After an undefeated season in 2005, which was achieved after 122 years, head coach Ed Hottle began his campaign to return Gallaudet to the NCAA ranks. With support from the Gallaudet administration, the Bison played their last season of club football in 2006 and played a full NCAA slate of eight games in 2007.[2]

After the 2009 football season, Coach Hottle left to become the first head coach of the first football team at Stevenson University. He announced his decision in a heart-felt meeting with the football team. Offensive Coordinator Chuck Goldstein was tapped to be the interim head coach of the football team. On December 17, 2009, the interim tag was removed and he is now the permanent head coach of the team.[3]

Gallaudet University's football team has a longstanding rivalry with Catholic University of America, another school in the Washington D.C. area. On September 7, 2012, Gallaudet University defeated Catholic University of America for the first time in the 106-year history of the rivalry between the two D.C. schools.[4]

In the fall of 2013, Gallaudet's football program began a remarkable run for the Division III playoffs and garnering a considerable amount of publicity, winning the regular season with a 9-1 record, before falling to Hobart College in the first round of the playoffs and ending the season with a 9-2 (.818) overall record.[5][6]

VolleyballEdit

In 2006, the Gallaudet women's volleyball team ended their season 30–10 after a history-making run to the Sweet Sixteen in the NCAA Division III tournament. Tamijo Foronda, a senior outside hitter, was named to the AVCA All-American Team.[7]

Noted athletesEdit

Notable athletes that have attended the university include:

  • Richard Jacobs, member of the national US handball team squad, with several international games to his credit; was one of the last cuts with the US Olympic Team Handball squad
  • Dawn Birley, certified as Olympic-eligible, won several national Canadian Taekwondo championships; she didn't make it to the Olympics only because taekwondo was not considered as a medal sport in the 1996 Summer Olympics.
  • Denny Guinn, another Canadian, was the nation's top ranked Air Pistol shooter; while representing Gallaudet at the National Collegiate Shooting championship, finished #1 in the nation, despite having to practice at a shooting range, off campus because of safety concerns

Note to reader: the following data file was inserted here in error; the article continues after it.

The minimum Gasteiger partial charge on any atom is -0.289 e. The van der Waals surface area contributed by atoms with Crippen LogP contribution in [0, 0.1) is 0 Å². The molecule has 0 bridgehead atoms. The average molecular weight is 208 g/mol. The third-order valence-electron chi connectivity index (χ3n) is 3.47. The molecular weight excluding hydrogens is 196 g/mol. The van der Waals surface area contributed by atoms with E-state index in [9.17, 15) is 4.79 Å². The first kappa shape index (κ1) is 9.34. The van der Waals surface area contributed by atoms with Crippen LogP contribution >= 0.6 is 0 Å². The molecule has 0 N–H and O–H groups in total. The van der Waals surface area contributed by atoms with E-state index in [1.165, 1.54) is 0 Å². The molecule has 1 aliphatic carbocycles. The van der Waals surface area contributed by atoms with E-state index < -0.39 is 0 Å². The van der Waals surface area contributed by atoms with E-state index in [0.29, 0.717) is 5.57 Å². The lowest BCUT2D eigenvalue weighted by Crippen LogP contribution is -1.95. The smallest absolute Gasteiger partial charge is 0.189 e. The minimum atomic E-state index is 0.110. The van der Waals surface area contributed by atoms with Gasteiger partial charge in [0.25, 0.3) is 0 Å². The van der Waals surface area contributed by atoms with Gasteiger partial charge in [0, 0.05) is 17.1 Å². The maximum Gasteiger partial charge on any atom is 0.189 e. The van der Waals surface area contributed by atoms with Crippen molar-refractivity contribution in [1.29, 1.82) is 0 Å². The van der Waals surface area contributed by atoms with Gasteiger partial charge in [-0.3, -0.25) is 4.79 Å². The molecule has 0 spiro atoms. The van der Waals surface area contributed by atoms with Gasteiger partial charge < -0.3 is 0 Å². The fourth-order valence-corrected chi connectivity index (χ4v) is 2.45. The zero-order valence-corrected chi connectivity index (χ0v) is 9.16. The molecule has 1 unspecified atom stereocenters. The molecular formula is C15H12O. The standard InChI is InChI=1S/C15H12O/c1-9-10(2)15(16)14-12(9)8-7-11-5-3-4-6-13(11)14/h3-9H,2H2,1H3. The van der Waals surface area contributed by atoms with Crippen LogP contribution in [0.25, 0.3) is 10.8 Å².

• Marvin Marshall won the Washington, DC local Golden Gloves boxing championship and took part at the national Golden Gloves championship; had over 500 amateur bouts in his boxing career
  • Gillian Hall was a Connecticut state synchronized swimming champion
  • Tony Tatum, All-American Cornerback from 2009-2012, became the first football player in Gallaudet University to play professionally. Signed to AFL's Utah Blaze and posted 3 interceptions, one returned for a touchdown. Currently signed to the Cleveland Gladiators.

Greek lifeEdit

The campus Greek community is relatively small with only 4 fraternities and 4 sororities. The four fraternities are Kappa Gamma, Alpha Sigma Pi, Kappa Sigma, and Delta Sigma Phi. The four sororities are Delta Epsilon, Phi Kappa Zeta, Alpha Sigma Theta, and Delta Zeta.

ResearchEdit

The Gallaudet Office of Research Support and International Affairs (RSIA) (formerly Gallaudet Research Institute or GRI) is internationally recognized for its leadership in deafness-related research. RSIA researchers gather and analyze data concerning the social, academic, and perceptual characteristics of deaf and hard of hearing populations, primarily to provide information needed by educators in the field. Staff are skilled in various research methodologies including surveys, test norming and assessment, ethnographic studies, clinical studies, and information management.[8] In 2016, RSIA began hosting the Gallaudet Research Expo, to give students, faculty, and staff "the opportunity to share ideas and showcase scholarly pursuits and achievements."[9] Presentations represent "education, linguistics, STM, neuroscience, interpretation and translation, computer science, audiology, psychology, deaf studies, and other fields that reflect Gallaudet's research priorities."[9] The third Gallaudet RExpo will be held in October 2018.

Gallaudet University Press publishes two academic journals, American Annals of the Deaf (est. 1847) and Sign Language Studies (est. 1972). The Annals are "the oldest and most widely read English-language journal dealing with deafness and the education of deaf persons."[10]

The Department of Psychology's chapter of Psi Chi publishes the journal Gallaudet Chronicles of Psychology.[11] The journal is managed and edited by graduate student members of the chapter. The Chronicles are designed to "mimic professional, peer-reviewed journals"[12] and provides graduate students with an opportunity disseminate their original psychology research.[12] In 2018, the chapter will be publishing the fifth volume of the Chronicles.